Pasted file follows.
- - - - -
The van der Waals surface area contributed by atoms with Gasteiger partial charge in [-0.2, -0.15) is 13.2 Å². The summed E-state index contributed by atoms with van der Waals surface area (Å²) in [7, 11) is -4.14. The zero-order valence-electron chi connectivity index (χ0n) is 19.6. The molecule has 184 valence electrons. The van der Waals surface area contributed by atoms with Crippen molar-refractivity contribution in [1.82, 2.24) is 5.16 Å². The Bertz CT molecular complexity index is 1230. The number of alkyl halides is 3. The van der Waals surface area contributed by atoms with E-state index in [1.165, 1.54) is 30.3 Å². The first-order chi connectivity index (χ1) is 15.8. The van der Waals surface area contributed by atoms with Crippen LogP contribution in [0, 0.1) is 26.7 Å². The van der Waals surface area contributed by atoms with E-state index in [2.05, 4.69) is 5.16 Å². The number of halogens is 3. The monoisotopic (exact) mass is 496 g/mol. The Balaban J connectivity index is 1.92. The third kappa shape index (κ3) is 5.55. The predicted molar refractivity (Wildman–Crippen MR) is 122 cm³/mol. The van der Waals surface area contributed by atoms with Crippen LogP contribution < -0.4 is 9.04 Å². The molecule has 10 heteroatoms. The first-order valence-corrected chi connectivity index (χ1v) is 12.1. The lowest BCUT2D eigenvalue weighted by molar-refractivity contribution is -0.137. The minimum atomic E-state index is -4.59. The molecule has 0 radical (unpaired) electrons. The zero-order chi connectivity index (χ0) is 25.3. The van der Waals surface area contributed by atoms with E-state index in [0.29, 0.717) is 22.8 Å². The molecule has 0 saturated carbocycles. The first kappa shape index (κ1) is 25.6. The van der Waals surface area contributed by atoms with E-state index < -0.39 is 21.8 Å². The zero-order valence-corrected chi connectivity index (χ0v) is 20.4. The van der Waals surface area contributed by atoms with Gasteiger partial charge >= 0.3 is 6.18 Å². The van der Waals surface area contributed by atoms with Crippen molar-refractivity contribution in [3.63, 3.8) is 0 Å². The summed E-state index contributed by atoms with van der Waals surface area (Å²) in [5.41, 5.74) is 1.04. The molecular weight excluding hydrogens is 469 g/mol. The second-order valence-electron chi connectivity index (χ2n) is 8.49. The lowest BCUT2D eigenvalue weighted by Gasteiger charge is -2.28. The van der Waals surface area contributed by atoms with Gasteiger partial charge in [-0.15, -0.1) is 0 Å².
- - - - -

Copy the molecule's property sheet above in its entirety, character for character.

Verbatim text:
The van der Waals surface area contributed by atoms with Gasteiger partial charge in [-0.2, -0.15) is 13.2 Å². The summed E-state index contributed by atoms with van der Waals surface area (Å²) in [7, 11) is -4.14. The zero-order valence-electron chi connectivity index (χ0n) is 19.6. The molecule has 184 valence electrons. The van der Waals surface area contributed by atoms with Crippen molar-refractivity contribution in [1.82, 2.24) is 5.16 Å². The Bertz CT molecular complexity index is 1230. The number of alkyl halides is 3. The van der Waals surface area contributed by atoms with E-state index in [1.165, 1.54) is 30.3 Å². The first-order chi connectivity index (χ1) is 15.8. The van der Waals surface area contributed by atoms with Crippen LogP contribution in [0, 0.1) is 26.7 Å². The van der Waals surface area contributed by atoms with E-state index in [2.05, 4.69) is 5.16 Å². The number of halogens is 3. The monoisotopic (exact) mass is 496 g/mol. The Balaban J connectivity index is 1.92. The third kappa shape index (κ3) is 5.55. The predicted molar refractivity (Wildman–Crippen MR) is 122 cm³/mol. The van der Waals surface area contributed by atoms with Crippen LogP contribution < -0.4 is 9.04 Å². The molecule has 10 heteroatoms. The first-order valence-corrected chi connectivity index (χ1v) is 12.1. The lowest BCUT2D eigenvalue weighted by molar-refractivity contribution is -0.137. The minimum atomic E-state index is -4.59. The molecule has 0 radical (unpaired) electrons. The zero-order chi connectivity index (χ0) is 25.3. The van der Waals surface area contributed by atoms with E-state index in [0.29, 0.717) is 22.8 Å². The molecule has 0 saturated carbocycles. The first kappa shape index (κ1) is 25.6. The van der Waals surface area contributed by atoms with E-state index < -0.39 is 21.8 Å². The zero-order valence-corrected chi connectivity index (χ0v) is 20.4. The van der Waals surface area contributed by atoms with Gasteiger partial charge >= 0.3 is 6.18 Å². The van der Waals surface area contributed by atoms with Crippen molar-refractivity contribution in [3.63, 3.8) is 0 Å². The summed E-state index contributed by atoms with van der Waals surface area (Å²) in [5.41, 5.74) is 1.04. The molecular weight excluding hydrogens is 469 g/mol. The second-order valence-electron chi connectivity index (χ2n) is 8.49. The lowest BCUT2D eigenvalue weighted by Gasteiger charge is -2.28. The van der Waals surface area contributed by atoms with Gasteiger partial charge in [-0.15, -0.1) is 0 Å².